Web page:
Date: Fri, 30 Oct 2020 21:05:03 +1100 (AEDT) Message-ID: <1842787741.69633.1604052303031@VPS1162916> Subject: Exported From Confluence MIME-Version: 1.0 Content-Type: multipart/related; boundary="----=_Part_69632_1283434131.1604052303031" ------=_Part_69632_1283434131.1604052303031 Content-Type: text/html; charset=UTF-8 Content-Transfer-Encoding: quoted-printable Content-Location: file:///C:/exported.html Ponds and Sedimentation Basins (Costing)

# Ponds and Sedimentation Basins (Costing)

The process for undertaking a life cycle costing analysis for po= nds and sediment basins is the same as described in Life-Cycle Costing - Constructed Wetlands and Life-Cycle Costing - Bio= retention Systems.

The origin of all of the =E2=80=98expected=E2=80=99 values and algorithm= s in MUSIC=E2=80=99s costing module, as well as the statistical operations = used to generate =E2=80=98upper=E2=80=99 and =E2=80=98lower=E2=80=99 estima= tes for ponds and sediment basins are explained in Table 1.

## Tip Box<= /h2> Worked Example -<= /p> To Manually Adjust the Estimate of V for Sediment Basins = and PondsOne of the alternative algorithms in Table 7-4. allows users to es= timate the typical annual maintenance cost using the size attribute V, where V is the volume of material removed from the basin / po= nd (in m3/year). Currently, MUSIC calculates V by addin= g the estimated volume of gross pollutants, coarse sediment and total suspe= nded solids (TSS) that are trapped in the basin / pond per year. A worked example is given below showing how to manually calculate = an estimate of V that includes TSS, coarse sediment and/or gross p= ollutants. For example, an estimate may be required of the volume of only t= rapped coarse sediment and TSS, as these materials could potentially be reu= sed. Consider an urban catchment in Melbourne 20 ha in size with 50% im= pervious area that generates stormwater that is to be treated by a 194 m2 sediment basin (sized to trap 80% of the TSS load). The load of trapped TSS is calculated by right-clicking on the bas= in=E2=80=99s treatment node icon and examining the Statistics =C2=BB M= ean Annual Loads section of MUSIC. In this example, the inflow load is 11,7= 00 (kg/year) and the outflow load is 2,340 kg/year, so the trapped load is = 9,360 kg/year. Using a mass to volume conversion factor of 1,800 kg/m3= for sediment, this equates to a volume of 5.20 m3/year. Using the same procedure for gross pollutants, the inflow load is = 2,550 kg/year and the outflow load is 0 kg/year (as MUSIC assumes 100% is c= aptured). Using a mass to volume conversion factor of 260 kg/m3 = for gross pollutants, this equates to a volume of 9.81 m3/year.<= /span> For coarse sediment, it is known that in gross pollutant traps tha= t capture nearly all coarse sediment and gross pollutants, approximately 29= % of the volume is sediment (on average). So the load of coarse sediment (m= 3/year) =3D the volume of trapped gross pollutants (i.e. 9.81 m3= /year) =E2=80=A2 0.4085 =3D 4.01 m3/year. Now the three elements of the total trapped volume are known, the = user can choose which of these should be added to estimate V.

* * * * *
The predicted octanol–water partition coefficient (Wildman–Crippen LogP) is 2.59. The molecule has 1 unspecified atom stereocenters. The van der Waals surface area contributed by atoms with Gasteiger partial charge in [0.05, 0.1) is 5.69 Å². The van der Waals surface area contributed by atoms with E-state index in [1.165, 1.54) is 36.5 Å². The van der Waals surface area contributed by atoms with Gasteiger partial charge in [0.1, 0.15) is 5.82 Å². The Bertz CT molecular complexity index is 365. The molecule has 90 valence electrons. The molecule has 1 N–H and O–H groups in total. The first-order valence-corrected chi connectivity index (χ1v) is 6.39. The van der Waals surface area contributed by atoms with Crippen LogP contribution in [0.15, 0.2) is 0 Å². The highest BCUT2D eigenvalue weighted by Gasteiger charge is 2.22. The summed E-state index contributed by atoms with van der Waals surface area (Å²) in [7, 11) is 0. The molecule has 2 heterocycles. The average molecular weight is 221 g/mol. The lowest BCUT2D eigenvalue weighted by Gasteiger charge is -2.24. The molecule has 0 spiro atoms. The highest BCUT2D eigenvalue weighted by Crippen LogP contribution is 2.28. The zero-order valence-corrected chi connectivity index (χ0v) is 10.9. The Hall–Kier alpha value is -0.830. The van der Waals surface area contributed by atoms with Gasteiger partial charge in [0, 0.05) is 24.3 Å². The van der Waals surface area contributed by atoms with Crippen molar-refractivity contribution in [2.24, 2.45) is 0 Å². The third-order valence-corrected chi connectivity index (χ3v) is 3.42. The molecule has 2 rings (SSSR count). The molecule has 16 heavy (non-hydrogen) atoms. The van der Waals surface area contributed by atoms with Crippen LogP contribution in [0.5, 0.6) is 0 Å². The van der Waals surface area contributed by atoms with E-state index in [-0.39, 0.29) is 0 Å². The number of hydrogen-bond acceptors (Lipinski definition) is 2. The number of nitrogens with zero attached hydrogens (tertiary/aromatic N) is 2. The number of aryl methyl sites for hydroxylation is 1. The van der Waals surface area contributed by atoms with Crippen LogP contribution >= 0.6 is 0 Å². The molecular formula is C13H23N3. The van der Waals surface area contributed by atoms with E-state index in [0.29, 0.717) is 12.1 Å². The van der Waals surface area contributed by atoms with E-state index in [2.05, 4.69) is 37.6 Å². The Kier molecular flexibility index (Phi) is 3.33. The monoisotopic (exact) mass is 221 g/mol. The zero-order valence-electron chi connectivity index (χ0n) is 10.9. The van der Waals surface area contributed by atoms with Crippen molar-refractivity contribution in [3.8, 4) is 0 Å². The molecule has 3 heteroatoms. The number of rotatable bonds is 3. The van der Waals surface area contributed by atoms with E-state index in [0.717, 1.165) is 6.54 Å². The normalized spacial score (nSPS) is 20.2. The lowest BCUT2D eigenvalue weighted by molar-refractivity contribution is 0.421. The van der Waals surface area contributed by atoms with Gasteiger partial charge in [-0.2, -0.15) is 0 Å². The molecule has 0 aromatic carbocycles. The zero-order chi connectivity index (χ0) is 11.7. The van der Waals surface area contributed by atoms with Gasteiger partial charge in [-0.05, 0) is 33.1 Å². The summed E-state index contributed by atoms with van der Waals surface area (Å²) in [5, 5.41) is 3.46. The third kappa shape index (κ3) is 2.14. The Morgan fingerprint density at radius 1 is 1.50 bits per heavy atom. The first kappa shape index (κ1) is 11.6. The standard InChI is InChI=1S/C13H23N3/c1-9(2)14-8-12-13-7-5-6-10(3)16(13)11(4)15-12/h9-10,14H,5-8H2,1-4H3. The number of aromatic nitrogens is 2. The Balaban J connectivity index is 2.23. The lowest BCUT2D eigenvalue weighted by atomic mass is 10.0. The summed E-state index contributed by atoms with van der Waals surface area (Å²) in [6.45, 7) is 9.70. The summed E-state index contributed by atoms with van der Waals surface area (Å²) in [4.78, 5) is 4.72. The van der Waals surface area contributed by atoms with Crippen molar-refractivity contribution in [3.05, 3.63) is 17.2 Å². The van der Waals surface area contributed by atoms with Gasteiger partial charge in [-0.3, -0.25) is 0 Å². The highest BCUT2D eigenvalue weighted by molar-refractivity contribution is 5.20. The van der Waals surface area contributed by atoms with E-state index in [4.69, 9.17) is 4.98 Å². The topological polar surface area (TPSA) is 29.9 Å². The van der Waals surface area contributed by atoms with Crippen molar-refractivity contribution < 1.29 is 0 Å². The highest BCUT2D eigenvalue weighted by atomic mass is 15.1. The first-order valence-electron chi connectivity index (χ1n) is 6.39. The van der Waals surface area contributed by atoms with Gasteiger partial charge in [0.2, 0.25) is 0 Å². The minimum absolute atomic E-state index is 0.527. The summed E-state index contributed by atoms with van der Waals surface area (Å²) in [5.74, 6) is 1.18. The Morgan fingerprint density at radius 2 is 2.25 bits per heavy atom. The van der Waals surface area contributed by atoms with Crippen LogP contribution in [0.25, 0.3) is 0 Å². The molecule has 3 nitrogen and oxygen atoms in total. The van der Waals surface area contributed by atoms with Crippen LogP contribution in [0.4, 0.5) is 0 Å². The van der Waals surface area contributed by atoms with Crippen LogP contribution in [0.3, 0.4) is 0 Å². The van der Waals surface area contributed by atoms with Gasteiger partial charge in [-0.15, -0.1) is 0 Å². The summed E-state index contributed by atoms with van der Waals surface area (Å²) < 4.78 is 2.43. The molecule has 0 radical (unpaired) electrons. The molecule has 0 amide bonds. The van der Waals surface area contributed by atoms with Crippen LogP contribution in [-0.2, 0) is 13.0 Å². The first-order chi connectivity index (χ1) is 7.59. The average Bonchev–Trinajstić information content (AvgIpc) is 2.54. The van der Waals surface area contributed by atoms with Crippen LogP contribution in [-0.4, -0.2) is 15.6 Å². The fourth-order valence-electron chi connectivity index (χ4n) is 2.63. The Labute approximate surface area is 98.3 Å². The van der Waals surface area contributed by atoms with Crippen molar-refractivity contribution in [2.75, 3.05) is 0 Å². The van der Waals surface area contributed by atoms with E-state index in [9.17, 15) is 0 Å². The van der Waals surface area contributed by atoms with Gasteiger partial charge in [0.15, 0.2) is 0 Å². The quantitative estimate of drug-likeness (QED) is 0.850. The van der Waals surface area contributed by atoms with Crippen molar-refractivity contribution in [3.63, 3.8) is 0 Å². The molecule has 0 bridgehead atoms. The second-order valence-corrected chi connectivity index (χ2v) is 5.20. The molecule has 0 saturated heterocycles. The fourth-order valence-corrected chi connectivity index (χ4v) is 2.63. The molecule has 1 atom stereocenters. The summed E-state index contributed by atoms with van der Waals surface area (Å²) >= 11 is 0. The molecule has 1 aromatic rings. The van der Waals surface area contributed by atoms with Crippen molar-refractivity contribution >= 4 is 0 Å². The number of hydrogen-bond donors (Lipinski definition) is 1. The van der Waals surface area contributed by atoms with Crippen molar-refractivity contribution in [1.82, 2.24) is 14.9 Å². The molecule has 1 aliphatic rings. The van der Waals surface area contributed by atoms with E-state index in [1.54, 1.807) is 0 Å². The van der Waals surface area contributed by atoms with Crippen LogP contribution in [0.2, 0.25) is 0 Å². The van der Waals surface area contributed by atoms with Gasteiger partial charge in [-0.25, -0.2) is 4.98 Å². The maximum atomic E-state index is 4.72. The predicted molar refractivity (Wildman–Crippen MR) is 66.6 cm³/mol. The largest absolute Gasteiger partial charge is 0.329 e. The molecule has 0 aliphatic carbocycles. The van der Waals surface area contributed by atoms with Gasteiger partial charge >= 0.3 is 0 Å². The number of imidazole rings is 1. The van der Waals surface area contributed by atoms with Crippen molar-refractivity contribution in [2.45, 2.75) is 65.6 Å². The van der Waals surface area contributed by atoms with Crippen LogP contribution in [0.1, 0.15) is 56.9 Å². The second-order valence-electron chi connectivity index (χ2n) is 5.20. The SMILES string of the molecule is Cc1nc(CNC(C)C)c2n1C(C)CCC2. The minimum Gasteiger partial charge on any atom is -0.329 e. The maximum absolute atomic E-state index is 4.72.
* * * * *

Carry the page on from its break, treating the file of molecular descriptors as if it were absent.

Table 1 Summary of cos= t-related relationships for ponds and sediment basins.

Element of Life= Cycle Costing Model

Default Option = for Estimation in MUSIC

Alternative(s)<= /p>

Notes

Life cycle

50 years (From collected survey data, n =3D 3)

No alternative in music.